In July 2004, 35 years after making the documentary 30 Days to Survival, another camera crew followed another NOLS course into Wyoming’s Wind River Mountains. As the show slowly takes shape in the post-production void, with almost 3,000 hours of footage, an entire community waits to see the impact.
In the Beginning…
The project began when Jason Dittmer, a former NOLS Instructor, decided to tell the story of a NOLS course. He ran the idea past Mark Fowler, a friend who had started a company called Wild Life Productions. Fowler knows a thing or two about filming: His father hosted the famous television show “Wild Kingdom.”
“NOLS is the most respected and specialized wilderness school in the world, and I thought that story deserved to be told,” says Fowler, a producer who seeks to connect viewers with the natural world. He also sees it as an educational how-to series. “The audience will actually learn some of the same things that students learn.”
In response to parallels with modern “reality” TV shows, Dittmer points out that the show’s values are positive, not exploitive. “We wanted to accurately portray what happens on a NOLS course,” he says. “Things that happen aren’t always pretty; it’s how people deal with the adversity that’s positive.”
Where in the Winds?
The first discussions between NOLS and Wild Life Productions revolved around impact: How could they film a course with the least impact, without losing the NOLS experience? It was decided to package a course specifically for this purpose, instead of adding cameras to a regular course, and offer it as the Wilderness Mountaineering Television course.
For over a year, Peter Absolon, NOLS assistant director of human resources, and Willy Cunningham, NOLS alumni projects coordinator, worked with the producers to plan an ambitious 33-day route approximately 140 miles long with backpacking, climbing and mountaineering in the Winds’ most stunning areas.
Janeen Hutchins, NOLS Instructor and special programs coordinator for NOLS Rocky Mountain, planned logistics, a huge undertaking including staffing, gear, re-rations, briefings and trainings. In reality, she was supporting three expeditions: the course, the support staff and the camera crew.
Cameras on Course
“We had the best guys in the business,” Dittmer says about his crew, who faced serious physical demands, practiced LNT camping and handled the project with sensitivity. The crew worked to make sure the students were having a real NOLS experience. Most of the operators were NOLS grads, and the support staff were all NOLS Instructors. “We had a really great support crew,” says Dittmer. “Without them, we couldn’t have the show.”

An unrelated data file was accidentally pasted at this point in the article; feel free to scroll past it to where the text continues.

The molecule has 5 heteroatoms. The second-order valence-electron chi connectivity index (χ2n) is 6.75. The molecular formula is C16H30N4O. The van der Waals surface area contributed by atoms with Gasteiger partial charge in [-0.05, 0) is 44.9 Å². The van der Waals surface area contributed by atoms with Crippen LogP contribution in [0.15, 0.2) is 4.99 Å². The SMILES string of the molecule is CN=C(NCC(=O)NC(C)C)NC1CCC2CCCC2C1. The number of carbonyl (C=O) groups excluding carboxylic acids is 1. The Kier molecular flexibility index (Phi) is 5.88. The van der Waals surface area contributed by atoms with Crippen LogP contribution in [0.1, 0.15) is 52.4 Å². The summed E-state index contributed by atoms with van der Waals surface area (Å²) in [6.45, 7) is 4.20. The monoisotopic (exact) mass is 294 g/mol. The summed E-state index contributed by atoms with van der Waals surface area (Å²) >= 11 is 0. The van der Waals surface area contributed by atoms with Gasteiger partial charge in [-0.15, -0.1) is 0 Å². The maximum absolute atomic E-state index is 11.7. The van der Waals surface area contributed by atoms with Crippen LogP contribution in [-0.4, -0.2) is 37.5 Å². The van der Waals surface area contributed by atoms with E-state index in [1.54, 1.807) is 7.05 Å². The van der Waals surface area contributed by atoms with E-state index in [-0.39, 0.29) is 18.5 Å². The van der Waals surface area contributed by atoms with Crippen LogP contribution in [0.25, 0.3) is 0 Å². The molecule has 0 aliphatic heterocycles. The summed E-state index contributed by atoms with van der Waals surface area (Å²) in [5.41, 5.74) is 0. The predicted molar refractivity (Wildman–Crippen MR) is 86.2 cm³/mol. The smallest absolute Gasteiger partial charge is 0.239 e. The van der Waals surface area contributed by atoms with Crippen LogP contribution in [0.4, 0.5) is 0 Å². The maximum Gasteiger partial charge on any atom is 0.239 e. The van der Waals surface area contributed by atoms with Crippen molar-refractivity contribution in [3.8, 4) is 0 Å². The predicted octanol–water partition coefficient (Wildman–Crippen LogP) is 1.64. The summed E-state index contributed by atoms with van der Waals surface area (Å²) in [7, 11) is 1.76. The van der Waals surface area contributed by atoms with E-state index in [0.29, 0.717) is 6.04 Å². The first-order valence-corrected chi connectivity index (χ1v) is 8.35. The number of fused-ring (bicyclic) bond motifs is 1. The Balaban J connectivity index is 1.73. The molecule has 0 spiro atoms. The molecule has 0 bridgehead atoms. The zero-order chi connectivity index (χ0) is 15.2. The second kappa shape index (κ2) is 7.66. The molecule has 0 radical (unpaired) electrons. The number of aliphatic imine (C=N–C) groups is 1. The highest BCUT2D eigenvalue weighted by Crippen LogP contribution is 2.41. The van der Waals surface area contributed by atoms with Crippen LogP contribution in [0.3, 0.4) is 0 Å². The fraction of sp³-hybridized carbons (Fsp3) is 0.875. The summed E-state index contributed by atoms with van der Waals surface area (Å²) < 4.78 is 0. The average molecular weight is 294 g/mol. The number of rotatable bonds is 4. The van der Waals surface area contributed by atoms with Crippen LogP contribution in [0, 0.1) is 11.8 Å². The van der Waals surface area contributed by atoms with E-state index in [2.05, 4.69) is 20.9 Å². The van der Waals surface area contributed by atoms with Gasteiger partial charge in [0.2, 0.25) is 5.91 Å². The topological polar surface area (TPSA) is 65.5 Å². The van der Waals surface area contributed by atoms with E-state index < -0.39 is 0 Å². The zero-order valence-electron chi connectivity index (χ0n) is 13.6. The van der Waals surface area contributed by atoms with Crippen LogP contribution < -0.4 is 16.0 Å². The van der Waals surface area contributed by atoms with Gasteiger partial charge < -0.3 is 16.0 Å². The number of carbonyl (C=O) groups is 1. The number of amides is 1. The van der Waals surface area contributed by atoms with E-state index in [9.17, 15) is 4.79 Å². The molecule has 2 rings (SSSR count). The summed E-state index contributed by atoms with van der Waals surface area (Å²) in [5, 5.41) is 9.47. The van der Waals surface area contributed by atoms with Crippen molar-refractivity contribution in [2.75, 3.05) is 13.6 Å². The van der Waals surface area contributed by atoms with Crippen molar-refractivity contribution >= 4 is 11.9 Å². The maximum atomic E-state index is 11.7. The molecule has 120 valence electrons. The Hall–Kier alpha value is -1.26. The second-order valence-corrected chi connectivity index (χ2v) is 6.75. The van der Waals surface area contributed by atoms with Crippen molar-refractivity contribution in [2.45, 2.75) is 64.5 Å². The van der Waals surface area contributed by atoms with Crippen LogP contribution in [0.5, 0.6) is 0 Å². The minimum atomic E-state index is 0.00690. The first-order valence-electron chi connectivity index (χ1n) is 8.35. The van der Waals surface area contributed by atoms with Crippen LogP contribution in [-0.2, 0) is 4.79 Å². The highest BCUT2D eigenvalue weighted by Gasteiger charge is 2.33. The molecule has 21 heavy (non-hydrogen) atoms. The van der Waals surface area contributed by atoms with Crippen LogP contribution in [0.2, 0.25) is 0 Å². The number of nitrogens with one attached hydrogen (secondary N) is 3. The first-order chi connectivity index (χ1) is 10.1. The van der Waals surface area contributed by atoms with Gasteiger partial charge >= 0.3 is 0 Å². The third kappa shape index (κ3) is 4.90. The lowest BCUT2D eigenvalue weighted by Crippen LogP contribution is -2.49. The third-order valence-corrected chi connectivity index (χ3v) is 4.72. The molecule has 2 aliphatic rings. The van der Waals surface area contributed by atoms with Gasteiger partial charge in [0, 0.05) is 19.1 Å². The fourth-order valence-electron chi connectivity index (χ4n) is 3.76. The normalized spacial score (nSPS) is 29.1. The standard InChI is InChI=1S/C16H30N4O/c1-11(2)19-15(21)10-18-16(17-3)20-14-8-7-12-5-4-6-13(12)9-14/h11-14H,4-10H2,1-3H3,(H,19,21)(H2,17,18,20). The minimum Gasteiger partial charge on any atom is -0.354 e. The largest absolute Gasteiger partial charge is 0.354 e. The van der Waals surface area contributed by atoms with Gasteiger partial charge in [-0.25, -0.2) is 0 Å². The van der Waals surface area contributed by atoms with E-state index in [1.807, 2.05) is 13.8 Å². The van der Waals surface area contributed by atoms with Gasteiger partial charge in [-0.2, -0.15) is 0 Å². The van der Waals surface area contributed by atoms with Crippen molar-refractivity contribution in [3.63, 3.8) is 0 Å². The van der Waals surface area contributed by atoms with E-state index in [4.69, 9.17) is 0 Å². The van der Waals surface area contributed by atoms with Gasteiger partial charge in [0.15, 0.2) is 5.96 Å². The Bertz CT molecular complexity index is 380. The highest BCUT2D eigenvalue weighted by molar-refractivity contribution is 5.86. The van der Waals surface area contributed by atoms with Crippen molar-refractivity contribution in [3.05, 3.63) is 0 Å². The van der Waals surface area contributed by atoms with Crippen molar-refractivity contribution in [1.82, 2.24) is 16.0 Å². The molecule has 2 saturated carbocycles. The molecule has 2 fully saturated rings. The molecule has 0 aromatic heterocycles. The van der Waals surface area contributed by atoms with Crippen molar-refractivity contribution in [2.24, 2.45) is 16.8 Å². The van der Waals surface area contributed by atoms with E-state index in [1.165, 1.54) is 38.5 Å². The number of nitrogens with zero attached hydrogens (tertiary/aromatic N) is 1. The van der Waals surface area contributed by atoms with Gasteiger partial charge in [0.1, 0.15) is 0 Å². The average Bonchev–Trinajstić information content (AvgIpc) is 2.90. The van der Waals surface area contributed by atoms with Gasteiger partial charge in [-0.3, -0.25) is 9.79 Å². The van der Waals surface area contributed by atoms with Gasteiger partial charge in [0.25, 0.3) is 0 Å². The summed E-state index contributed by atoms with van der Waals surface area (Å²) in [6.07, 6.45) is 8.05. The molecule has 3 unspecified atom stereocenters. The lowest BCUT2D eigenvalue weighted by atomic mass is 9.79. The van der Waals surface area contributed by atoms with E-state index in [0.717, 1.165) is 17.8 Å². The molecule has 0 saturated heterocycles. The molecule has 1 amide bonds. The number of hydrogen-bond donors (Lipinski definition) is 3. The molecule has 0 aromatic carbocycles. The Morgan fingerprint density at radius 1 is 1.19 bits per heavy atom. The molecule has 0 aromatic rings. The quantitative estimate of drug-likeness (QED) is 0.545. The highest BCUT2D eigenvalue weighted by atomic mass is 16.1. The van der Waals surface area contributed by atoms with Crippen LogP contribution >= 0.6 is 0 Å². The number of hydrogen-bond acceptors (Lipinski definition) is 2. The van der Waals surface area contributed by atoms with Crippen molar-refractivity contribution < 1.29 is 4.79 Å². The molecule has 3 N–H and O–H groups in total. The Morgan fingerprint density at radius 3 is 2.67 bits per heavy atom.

Dittmer and Fowler attribute the production’s success to tight relationships between the camera crew and the students. “This story is about triumph, overcoming physical and emotional limitations, and you need to see people vulnerable,” Dittmer says.
“They were putting everything they could into it,” agrees Arnold Kim, a student on the televised course. “They all wanted to portray the NOLS experience.”
While the students and crew became friends, the cameras themselves blended into the scenery. “They didn’t phase me at all,” says another student, Evelyn Fisboin. “It wasn’t normal, but it wasn’t a distracter.”
|NOLS Instructor Steve Whitney "hams it up" for the camera during the recent filming of a 33-day NOLS course.
For all of the planning and hours of discussions, the success of this course—and any course—ultimately rested on the instructors, who implemented the curriculum with their own spin. Wild Life wanted talented, interesting instructors who viewers would identify with. They found Steve Whitney, Wendy Davis and Albert Mitugo. “It’s an opportunity for me to show friends and family what I do for a living because people don’t get it,” says Davis, who’s been an instructor since 1999. “I wanted to model the best NOLS course possible.”
“I just did what I would do on any other course. That’s why it wasn’t a big deal to be recorded,” says Whitney. “It was a really successful course and probably the hardest one I’ve ever worked.”
NOLS Will Be NOLS
Cameras affected this course, but they didn’t take away from it. “I don’t think the cameras were so impactful that they would have changed the course that much,” says student Paul Hayes. “The real impact is your instructors. I feel like our instructors made it possible for us to have a true NOLS experience.”
No two NOLS courses are the same. The only difference is that people will be able to see all the particulars of this NOLS expedition. “Sure there was the whole glamour with the cameras,” Hayes says. “But the reality is that there were 15 people out there trying to get along and trying to get from point A to point B.”